Every few years, the word “neuroplasticity” pops up in advertisements for brain-training mobile applications, the Alzheimer’s discussion, and a few other places. I mean, from a marketing perspective, it is kind of a gold mine. Neuroplasticity? That just sounds cool.
You have likely already heard about neuroplasticity, but if you have not, no worries. Heck it is ok if you do not remember this big word, just be mindful of the importance of it. Allow me to give you a plain-speak rundown of what this phenomenon is and how we can take advantage of it in our law enforcement careers.
Think about the word – plastic. Something that is plastic is malleable, flexible. Your brain is far more flexible and adaptable than you think.
Sure, we form habits and clutter our minds with distractions that can impede the learning process. It really is harder to learn a language when you get older. It truly is tougher to teach an old dog new tricks. We police can sometimes be hesitant about change.
The good news, however, is that you are never too old to take advantage of neuroplasticity. In the words of Dr. Joe Dispenza, “Neurons that fire together, wire together.” Your brain is all about identifying and fortifying neural pathways. In laymen’s terms, neurons are nerves cells. If that is still confusing, do not give up on this article yet, just keep going…
Let us dive into that concept a little more about what Dr. Dispenza stated. Learning is a complex machine that I do not purport to understand fully. However, I do know that neuroplasticity is a central component to it. When you put in the time and effort it takes to listen to a mentor, read, watch a video, or however else you learn, your brain takes notice.
Bob seeks out information regarding how he can qualify for the SWAT team. The brain says, “Oh, okay. Bob must really want to know how to get on the SWAT team.” Watching someone else do it is just step one. This gives your brain an incomplete blueprint, a starting point. Actually, attempting the task is where neuroplasticity really shines.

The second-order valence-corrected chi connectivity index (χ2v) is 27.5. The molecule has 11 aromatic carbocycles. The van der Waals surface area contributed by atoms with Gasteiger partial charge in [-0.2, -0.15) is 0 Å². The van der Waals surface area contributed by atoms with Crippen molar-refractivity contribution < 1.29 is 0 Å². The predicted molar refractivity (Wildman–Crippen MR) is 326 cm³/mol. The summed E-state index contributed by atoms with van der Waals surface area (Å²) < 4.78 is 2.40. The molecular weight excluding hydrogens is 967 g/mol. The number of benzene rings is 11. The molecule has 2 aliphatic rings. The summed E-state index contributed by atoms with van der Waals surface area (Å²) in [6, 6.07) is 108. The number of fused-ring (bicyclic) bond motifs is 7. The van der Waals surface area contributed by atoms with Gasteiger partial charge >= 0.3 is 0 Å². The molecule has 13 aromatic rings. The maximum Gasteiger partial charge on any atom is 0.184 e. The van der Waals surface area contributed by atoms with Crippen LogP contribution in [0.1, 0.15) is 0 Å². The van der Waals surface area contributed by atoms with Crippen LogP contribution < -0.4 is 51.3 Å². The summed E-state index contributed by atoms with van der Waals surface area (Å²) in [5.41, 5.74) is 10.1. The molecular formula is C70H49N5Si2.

So, Bob goes to the SWAT training sessions to observe, practices at the range, exercises, and studies SWAT tactics. When he finally makes the team, his first room entry during training is not bad at all, but it could improve. Actually, that is just what he does, through repetition. Each time, his room entry continues to improve.
Well, each time Bob practiced, his brain was sending feelers out into that swirling and mysterious cloud of 100 billion neurons, trying to find the “path” that would enable Bob to become an effective SWAT operator.
Each time Bob made a mistake, his brain scratched off that part of the path, just like when you take the wrong turn in a maze, and you have to backtrack. Eventually, you find your way through.
Most of us without a background in neurology have an over-simplified understanding of how the brain learns new information and applies it. We picture the brain as this big, empty jar, and everything we have learned is just like a cookie in that jar.
As Dr. Dispenza explains, neuroplasticity, change, and learning are much more complicated. Each task we learn is represented by a pathway – a string of connected neurons that have been plucked from that cloud and given a specific function.
How is this relevant to our lives as law enforcement professionals? There is a whole set of significant implications that this immaculate ability of the brain introduces. Let us start with memory recall first.
Why Police Should Care About Neuroplasticity
How great is it to commiserate with old friends about the crazy stuff you did before you joined the police force (not after, of course)? When you think about the logic behind this, it is kind of crazy, actually.
What I mean is, when you remember something from your past in this way, you produce an emotional response with absolutely zero stimuli occurring around you. The neurologists, Dr. Dispenza, included, have some fascinating things to say about this.
When you are involved in any event, good or bad, all of your senses send data to your brain, which forms a unique pattern of neurons specific to that event. It sounds weird at first, but when else are you going to see, smell, hear, touch and/or taste the exact same thing twice?
So, think of your brain in this instance as a disposable camera. The event occurs, your senses quickly process the information, and an imprint is left on your mind in the form of a highly specific clumping of neurons. That is like your picture.